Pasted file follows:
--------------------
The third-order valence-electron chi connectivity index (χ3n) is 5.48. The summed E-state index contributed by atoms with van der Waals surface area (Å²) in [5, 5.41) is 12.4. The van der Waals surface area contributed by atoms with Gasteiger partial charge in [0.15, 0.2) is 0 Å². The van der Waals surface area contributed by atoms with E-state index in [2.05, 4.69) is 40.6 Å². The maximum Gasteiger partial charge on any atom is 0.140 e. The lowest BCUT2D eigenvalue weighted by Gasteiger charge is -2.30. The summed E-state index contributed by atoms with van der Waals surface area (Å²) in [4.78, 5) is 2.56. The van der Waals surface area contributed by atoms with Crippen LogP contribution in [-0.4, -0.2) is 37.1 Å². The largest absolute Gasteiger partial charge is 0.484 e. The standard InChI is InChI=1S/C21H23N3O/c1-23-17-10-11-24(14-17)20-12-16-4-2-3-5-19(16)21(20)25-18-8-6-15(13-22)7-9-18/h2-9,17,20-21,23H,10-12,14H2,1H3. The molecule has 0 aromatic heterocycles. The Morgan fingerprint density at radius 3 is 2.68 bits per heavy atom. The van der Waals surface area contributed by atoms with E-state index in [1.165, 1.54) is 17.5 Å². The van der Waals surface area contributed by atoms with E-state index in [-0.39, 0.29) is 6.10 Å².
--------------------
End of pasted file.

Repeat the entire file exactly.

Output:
The third-order valence-electron chi connectivity index (χ3n) is 5.48. The summed E-state index contributed by atoms with van der Waals surface area (Å²) in [5, 5.41) is 12.4. The van der Waals surface area contributed by atoms with Gasteiger partial charge in [0.15, 0.2) is 0 Å². The van der Waals surface area contributed by atoms with E-state index in [2.05, 4.69) is 40.6 Å². The maximum Gasteiger partial charge on any atom is 0.140 e. The lowest BCUT2D eigenvalue weighted by Gasteiger charge is -2.30. The summed E-state index contributed by atoms with van der Waals surface area (Å²) in [4.78, 5) is 2.56. The van der Waals surface area contributed by atoms with Crippen LogP contribution in [-0.4, -0.2) is 37.1 Å². The largest absolute Gasteiger partial charge is 0.484 e. The standard InChI is InChI=1S/C21H23N3O/c1-23-17-10-11-24(14-17)20-12-16-4-2-3-5-19(16)21(20)25-18-8-6-15(13-22)7-9-18/h2-9,17,20-21,23H,10-12,14H2,1H3. The molecule has 0 aromatic heterocycles. The Morgan fingerprint density at radius 3 is 2.68 bits per heavy atom. The van der Waals surface area contributed by atoms with E-state index in [1.165, 1.54) is 17.5 Å². The van der Waals surface area contributed by atoms with E-state index in [-0.39, 0.29) is 6.10 Å².